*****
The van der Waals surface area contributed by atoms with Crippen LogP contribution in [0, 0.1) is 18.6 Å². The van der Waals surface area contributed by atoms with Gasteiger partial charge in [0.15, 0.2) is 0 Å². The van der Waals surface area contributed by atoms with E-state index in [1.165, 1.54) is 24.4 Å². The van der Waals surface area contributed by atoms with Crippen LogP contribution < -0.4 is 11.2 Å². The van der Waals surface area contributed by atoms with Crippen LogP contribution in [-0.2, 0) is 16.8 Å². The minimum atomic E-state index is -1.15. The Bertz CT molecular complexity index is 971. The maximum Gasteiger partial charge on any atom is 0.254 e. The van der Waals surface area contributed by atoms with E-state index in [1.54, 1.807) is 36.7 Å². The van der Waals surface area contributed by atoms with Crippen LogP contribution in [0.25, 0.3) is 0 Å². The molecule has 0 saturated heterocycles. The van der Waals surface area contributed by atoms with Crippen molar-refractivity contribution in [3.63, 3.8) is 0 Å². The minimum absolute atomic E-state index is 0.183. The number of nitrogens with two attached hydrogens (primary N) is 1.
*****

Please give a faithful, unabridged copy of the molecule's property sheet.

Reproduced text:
The van der Waals surface area contributed by atoms with Crippen LogP contribution in [0, 0.1) is 18.6 Å². The van der Waals surface area contributed by atoms with Gasteiger partial charge in [0.15, 0.2) is 0 Å². The van der Waals surface area contributed by atoms with E-state index in [1.165, 1.54) is 24.4 Å². The van der Waals surface area contributed by atoms with Crippen LogP contribution < -0.4 is 11.2 Å². The van der Waals surface area contributed by atoms with Crippen LogP contribution in [-0.2, 0) is 16.8 Å². The minimum atomic E-state index is -1.15. The Bertz CT molecular complexity index is 971. The maximum Gasteiger partial charge on any atom is 0.254 e. The van der Waals surface area contributed by atoms with E-state index in [1.54, 1.807) is 36.7 Å². The van der Waals surface area contributed by atoms with Crippen LogP contribution in [0.25, 0.3) is 0 Å². The molecule has 0 saturated heterocycles. The van der Waals surface area contributed by atoms with Crippen molar-refractivity contribution in [3.63, 3.8) is 0 Å². The minimum absolute atomic E-state index is 0.183. The number of nitrogens with two attached hydrogens (primary N) is 1.